II Neotropical Raptor Conference

and Symposium on Raptors of the Southern Cone

 

Iguaz�, Argentina

June 11-14th 2006

 

 

 

 

 

 

 

Welcome to the 2006 NRC!

 

Meeting Program and Abstracts (PDF File 900KB)

 

The Neotropical Raptor Network held the Second Neotropical Raptor Conference, with a Symposium on Raptors of the Southern Cone June 11-14, 2006.  Scientists, conservationists, resource managers, falconers, representatives of zoos, government and non-government organizations and other persons and institutions with an interest in the research and/or conservation of birds of prey in Latin America and the Caribbean participated in a meeting to share knowledge, interests, and concerns and help develop a network of practitioners in the fields of raptor conservation, research, captive breeding and falconry.

 

The meeting included a symposium dedicated to research and conservation of raptors of the Southern Cone, invited speakers on raptor biology and conservation, contributed papers and posters on raptor biology and conservation, workshops pertaining to raptor research and conservation, as well as a host of social activities and the constant lure of the Iguaz� Falls and National Park.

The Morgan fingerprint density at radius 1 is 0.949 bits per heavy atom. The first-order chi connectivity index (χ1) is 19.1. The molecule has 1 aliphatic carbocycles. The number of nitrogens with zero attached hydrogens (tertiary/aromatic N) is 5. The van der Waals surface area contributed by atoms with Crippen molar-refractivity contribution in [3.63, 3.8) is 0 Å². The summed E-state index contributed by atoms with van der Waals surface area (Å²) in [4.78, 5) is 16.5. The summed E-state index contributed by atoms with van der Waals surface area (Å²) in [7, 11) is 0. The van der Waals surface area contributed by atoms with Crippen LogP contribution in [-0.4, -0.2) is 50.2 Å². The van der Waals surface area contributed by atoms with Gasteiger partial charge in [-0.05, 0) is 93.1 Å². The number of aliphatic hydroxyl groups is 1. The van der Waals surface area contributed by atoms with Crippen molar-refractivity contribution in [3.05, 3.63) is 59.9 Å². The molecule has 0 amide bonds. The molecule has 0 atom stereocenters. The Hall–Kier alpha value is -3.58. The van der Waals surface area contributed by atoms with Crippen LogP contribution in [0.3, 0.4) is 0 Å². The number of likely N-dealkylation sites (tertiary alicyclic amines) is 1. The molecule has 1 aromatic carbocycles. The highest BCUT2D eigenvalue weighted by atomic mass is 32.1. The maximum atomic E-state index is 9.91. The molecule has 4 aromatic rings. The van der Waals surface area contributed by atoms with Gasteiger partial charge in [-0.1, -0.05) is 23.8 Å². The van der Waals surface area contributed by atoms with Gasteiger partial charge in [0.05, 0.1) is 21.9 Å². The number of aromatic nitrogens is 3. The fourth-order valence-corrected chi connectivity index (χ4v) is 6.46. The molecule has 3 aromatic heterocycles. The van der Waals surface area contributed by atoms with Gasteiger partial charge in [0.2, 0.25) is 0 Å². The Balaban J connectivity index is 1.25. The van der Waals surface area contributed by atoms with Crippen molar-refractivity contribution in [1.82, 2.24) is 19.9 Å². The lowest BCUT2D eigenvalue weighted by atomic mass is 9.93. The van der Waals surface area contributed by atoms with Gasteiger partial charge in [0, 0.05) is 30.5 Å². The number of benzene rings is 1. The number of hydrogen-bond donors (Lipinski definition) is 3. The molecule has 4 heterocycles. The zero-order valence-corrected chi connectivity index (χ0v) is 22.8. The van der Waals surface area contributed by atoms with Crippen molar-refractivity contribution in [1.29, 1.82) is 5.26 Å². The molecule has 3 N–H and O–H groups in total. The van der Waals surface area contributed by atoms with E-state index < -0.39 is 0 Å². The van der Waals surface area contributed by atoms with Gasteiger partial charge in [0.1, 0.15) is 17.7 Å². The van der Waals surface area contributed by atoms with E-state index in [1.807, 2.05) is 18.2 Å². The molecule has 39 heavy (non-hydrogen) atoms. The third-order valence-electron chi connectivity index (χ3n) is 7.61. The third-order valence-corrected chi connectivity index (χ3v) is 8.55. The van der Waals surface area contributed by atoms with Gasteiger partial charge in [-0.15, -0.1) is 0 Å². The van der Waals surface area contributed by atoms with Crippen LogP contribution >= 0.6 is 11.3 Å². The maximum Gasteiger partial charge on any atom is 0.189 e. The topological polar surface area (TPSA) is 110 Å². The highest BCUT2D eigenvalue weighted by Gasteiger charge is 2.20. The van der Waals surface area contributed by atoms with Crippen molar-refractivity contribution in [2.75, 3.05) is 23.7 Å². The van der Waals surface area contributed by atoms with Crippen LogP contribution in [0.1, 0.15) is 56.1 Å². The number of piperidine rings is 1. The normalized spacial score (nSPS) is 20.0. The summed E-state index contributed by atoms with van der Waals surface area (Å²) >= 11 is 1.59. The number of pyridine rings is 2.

This conference marked four years since the first Neotropical Raptor Conference held in Panama City, Panama in October 2002.  The Advisory Board to the NRN chose Iguaz�, Argentina for several reasons.  Among them the NRN and the NRC are for all people working with birds of prey in the Neotropics, the biogeographical region that extends from Mexico to the end of Tierra del Fuego.  Argentina brought this conference across the equator and closer to many of its members� and species! 

 

Argentina and the Southern Cone were also identified as regions with a burgeoning population of enthusiastic individuals entering the field of raptor biology and among the goals of the NRN is to empower this growing potential.  Argentina�s varied landscapes and climates, from sub-tropical to sub-Antarctic, offers a wide range of habitats inhabited by many species and an important opportunity to address aspects of Raptor biology and conservation in the Neotropical realm, outside the tropics.

 

Iguaz� is on the border with Brazil and Paraguay, it constitutes a part of the Atlantic Forest, a threatened biome which harbors several species of raptors, some of which are rare endemics.  The Mantled Hawk (Leucopternis polionota) featured in the conference image are among the most rare and threatened raptor species in the Americas.

 

...and, of course, Iguaz� Falls are a world renowned tourist destination that absolutely everyone with a passion for the our natural world must experience!

 

We invite you to join us for the Third Neotropical Raptor Conference planned for 2009 in Colombia. 

 

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